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Celebrating International Women's Day

Celebrating International Women's Day Greater flexibility in Bill for working parents

A Bill making working life easier and more bearable for working parents of young and disabled children has been drawn up by Green Party MP and Women's spokesperson Sue Kedgley.

"The pressure of trying to work fulltime and care for young children at the same time is putting a huge strain on families and young children," Ms Kedgley said. "It is in everyone's interests that we help parents with young or disabled children to live more balanced lives.

"My Employment Relations (Flexible Working Hours) Amendment Bill will give employees with young and dependent children the right to request reduced, part-time or flexible hours. Employers will have a legal duty to consider any such request seriously, and must be able to demonstrate good reasons for a refusal."

The Bill will apply to parents of children aged under five, and parents of disabled children aged up to 18.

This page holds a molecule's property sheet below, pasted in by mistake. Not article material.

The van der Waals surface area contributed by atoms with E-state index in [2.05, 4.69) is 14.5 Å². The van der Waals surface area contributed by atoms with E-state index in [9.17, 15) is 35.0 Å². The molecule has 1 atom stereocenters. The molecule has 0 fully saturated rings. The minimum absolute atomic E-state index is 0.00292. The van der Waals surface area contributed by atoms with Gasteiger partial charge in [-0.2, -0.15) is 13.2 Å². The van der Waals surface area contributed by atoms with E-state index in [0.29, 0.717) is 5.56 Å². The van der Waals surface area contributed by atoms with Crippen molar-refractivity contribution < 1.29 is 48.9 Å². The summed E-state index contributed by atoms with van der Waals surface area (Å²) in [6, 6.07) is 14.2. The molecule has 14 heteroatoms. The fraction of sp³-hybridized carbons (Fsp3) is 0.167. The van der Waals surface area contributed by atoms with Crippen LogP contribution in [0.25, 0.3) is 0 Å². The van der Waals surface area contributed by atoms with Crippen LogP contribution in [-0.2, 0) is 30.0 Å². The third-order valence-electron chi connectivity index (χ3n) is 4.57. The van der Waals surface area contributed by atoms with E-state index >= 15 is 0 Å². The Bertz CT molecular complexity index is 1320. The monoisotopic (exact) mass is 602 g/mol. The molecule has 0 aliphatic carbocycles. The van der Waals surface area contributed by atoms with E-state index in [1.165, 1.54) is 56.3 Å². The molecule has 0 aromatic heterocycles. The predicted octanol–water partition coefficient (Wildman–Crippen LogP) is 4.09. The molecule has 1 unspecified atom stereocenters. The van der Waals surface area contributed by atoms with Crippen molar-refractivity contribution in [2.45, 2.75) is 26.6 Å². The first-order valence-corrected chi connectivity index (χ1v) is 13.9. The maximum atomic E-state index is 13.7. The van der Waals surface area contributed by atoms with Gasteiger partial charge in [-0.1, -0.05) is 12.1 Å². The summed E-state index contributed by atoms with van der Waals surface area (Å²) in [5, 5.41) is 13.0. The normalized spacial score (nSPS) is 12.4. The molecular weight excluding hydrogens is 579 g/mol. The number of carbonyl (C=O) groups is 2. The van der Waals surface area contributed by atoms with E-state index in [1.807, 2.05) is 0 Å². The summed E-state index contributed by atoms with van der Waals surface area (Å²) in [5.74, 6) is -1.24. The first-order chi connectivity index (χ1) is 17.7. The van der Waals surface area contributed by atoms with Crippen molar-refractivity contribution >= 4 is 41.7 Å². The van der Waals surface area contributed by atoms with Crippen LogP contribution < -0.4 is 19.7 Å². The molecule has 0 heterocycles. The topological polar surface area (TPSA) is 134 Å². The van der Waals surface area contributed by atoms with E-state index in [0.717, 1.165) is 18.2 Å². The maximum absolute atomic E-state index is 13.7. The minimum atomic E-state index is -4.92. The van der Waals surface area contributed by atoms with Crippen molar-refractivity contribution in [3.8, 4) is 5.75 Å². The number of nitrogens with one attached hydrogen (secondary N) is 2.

"It will not only make life better and more enriching for parents and children, but will also benefit employers," Ms Kedgley said. "Overseas studies show that family-friendly strategies in the workplace reduce staff turnover and recruitment costs. They also reduce absentee rates, and improve morale, employee loyalty and workplace productivity. Greater flexibility will enable parents who would otherwise leave the labour market to remain in employment after their parental leave."

Ms Kedgley said the announcement was timely, as today [8 March] is International Women's Day. "Women in particular are often the main caregivers of children, and are frequently burdened with the stress of doing both paid work and the bulk of the domestic labour," she said.

Under the Bill, employees who have worked for the same employer for at least six months may apply to work reduced or flexible hours. They will make their requests in writing, setting out the working patterns they want, and showing how it could be made to work. Employers will have to undertake a formal business assessment of how such flexible working could be achieved.

"Where cases can't be resolved in the workplace, binding mediation and arbitration will be available, as will the opportunity for an employee to go to the Employment Tribunal. However, hopefully recourse to mediation and arbitration will be rare, as this Bill really provides a win-win scenario," Ms Kedgley said.

The Bill is currently awaiting selection from the private member's ballot. It is based on successful legislation which comes into effect next month in the United Kingdom.


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